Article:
Alabama Crimson Tide: Chris Casher

MOBILE, Ala. -- Nearly in the middle of the Florida and Mississippi borders is Mobile, Ala., a port city whose founding can be traced back to French settlers in the early 1700s. Its roots, in other words, run deep. As does the richness of its soil, both in the figurative and literal sense. Football players are born here. Today, the seaside territory of South Alabama and its epicenter, Mobile, represent the key to the recruiting success of many of the top programs in the country.

The Crimson Tide wouldn't have won consecutive championships without holding sway over the region. Though the area lies well below sea level, South Alabama represents the territorial high ground for Nick Saban and the University of Alabama.

Xzavier Dickson, Lance Thompson
Alex Scarborough/ESPN.comAlabama coach Lance Thompson has long been a recruiting commodity in Mobile.
When Saban arrived at Alabama in 2006, he came in with a plan to first win back Mobile, then the state, and then the country. Looking up and down the roster he inherited from Mike Shula, Saban was struck by the lack of players from South Alabama.

In his first year at UA, Saban sent his best recruiter, assistant coach Lance Thompson, to the area. Thompson helped gain the commitments of three of the top prospects in the region: Foley High star wideout Julio Jones, St. Paul's stud safety Mark Barron and Vigor High super athlete B.J. Scott. Jones and Barron would become All-Americans at Alabama before being taken in first round of the NFL draft. Even Scott, who wound up transferring back home to the University of South Alabama, was signed by the Chicago Bears in late April.

Fast-forward to the present and all three of Alabama's most valuable players -- quarterback AJ McCarron, linebacker C.J. Mosley and running back T.J. Yeldon -- are all from within earshot of Mobile. Right tackle D.J. Fluker of Foley would have been a senior this season had he not entered the NFL draft in April.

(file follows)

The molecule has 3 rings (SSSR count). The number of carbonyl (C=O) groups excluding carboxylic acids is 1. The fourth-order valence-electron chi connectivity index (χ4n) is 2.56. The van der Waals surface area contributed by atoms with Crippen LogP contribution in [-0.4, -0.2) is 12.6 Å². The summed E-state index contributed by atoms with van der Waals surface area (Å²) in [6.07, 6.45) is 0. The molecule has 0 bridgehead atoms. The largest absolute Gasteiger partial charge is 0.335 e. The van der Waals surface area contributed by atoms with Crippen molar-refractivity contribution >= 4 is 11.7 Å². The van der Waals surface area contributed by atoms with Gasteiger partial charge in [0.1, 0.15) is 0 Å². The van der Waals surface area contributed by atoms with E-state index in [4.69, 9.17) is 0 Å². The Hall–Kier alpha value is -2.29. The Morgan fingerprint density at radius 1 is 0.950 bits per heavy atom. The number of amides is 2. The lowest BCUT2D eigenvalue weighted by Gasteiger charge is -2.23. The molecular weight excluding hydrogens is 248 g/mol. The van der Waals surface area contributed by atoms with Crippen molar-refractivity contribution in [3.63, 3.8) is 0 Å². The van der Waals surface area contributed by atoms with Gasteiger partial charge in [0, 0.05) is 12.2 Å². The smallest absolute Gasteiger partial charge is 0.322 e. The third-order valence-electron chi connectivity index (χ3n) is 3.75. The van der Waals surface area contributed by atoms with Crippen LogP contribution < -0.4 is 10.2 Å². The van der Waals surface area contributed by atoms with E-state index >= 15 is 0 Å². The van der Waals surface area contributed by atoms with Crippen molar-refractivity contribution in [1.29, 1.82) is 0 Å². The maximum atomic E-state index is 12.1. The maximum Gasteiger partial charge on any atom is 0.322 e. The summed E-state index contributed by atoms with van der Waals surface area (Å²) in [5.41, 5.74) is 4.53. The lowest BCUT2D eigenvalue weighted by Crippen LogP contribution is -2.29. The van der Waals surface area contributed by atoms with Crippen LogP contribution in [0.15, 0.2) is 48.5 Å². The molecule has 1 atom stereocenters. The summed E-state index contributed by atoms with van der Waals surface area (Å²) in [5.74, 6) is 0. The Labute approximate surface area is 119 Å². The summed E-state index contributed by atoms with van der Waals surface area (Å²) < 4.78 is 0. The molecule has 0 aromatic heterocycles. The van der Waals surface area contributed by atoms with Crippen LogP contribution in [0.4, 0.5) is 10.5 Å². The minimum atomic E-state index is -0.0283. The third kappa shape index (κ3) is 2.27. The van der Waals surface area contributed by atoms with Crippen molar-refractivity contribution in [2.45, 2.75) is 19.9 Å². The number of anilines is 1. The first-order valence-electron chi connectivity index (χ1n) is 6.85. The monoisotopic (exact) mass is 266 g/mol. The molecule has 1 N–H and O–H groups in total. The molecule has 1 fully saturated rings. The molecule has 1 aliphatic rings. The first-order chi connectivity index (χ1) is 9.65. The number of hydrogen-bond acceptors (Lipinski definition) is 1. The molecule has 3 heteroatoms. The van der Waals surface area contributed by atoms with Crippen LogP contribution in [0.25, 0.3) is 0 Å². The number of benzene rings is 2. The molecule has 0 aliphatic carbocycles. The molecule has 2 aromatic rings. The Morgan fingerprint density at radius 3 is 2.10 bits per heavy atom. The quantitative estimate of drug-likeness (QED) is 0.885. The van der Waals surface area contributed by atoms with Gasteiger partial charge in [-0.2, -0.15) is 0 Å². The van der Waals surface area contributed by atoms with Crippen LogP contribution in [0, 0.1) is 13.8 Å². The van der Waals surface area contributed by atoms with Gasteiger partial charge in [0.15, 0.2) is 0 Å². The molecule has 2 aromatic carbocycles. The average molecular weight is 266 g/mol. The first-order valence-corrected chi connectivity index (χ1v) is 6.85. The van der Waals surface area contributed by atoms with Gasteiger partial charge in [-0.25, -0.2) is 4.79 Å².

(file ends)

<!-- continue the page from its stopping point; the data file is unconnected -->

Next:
"When we came to Alabama we only had one player, Wallace Gilberry, from this area on our team," Saban said at a speaking engagement in the area last week. "Now we have anywhere from 13-15 (players) pretty consistently. We've had, I think, three first-round draft picks from this area, and probably a couple more guys on the team who could be first-round draft picks in the future.

"There's great (high school) programs here and we certainly want to do a great job in our state in terms of recruiting and it just seems that historically there's been a lot of great players from this area. We certainly feel fortunate that we've been able to get some of those players to come to Alabama and it's made a huge difference in the success of our program."

After the top prospect from Mobile signed with Arkansas in 2006 and then Auburn in 2007, the tables turned. Alabama took over and signed the highest-rated recruit from the city all but one time from 2008-11.

But what's happened in the years since shows how other schools have taken notice. Chris Casher, the top prospect from the city in 2012, signed with Florida State. And Jason Smith, a four-star athlete from McGill-Toolen High, signed with Auburn this February.

Alabama's grip on South Alabama hasn't loosened, but the pull from programs like FSU, Auburn and others has grown stronger, thanks mainly to shifts in the recruiters charged with scouting the area in the past six months. Dameyune Craig, who made a name for himself as a recruiter on the FSU staff, was hired by Auburn’s new head coach Gus Malzahn in January; Jeremy Pruitt, who made a name for himself as an assistant coach at Alabama, took the defensive coordinator job for the Seminoles in December; and Thompson, who returned to Alabama last year after a stint at Tennessee, shifted his territory back to where he started in Mobile. The trio is some of the best in the business, and they're all spending much of their time in the same area.

"They’re all great guys," Vigor High coach Ashley Johnson said. "...They’re great with the kids, interacting with them when they’re able to interact with them. They really, really learn them. They don’t forget a name, a face. They are really good at what they do."

ESPN 150 defensive end Justin Thornton stars at Vigor and has been recruited heavily by all three schools since before his junior season. The four-star prospect recently committed to Auburn, thanks in large part to the connection Craig was able to form.

"When Justin Thornton’s mom just had a baby, Dameyune Craig’s buzzing me. ‘Tell Justin I’m excited,'" said Johnson, marveling at how quickly the coach acted on the news. "They are up and on the know. I don’t know when they sleep."

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Roundtable: Auburn's recruiting surge 

May, 14, 2013
5/14/13
7:00
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TideNation writers answer Alex Scarborough and Greg Ostendorf answer questions addressing a pressing topic regarding the Alabama football program. And with every Roundtable, we've sought out the opinion of a guest. Today's contributor is ESPN national recruiting director Tom Luginbill.

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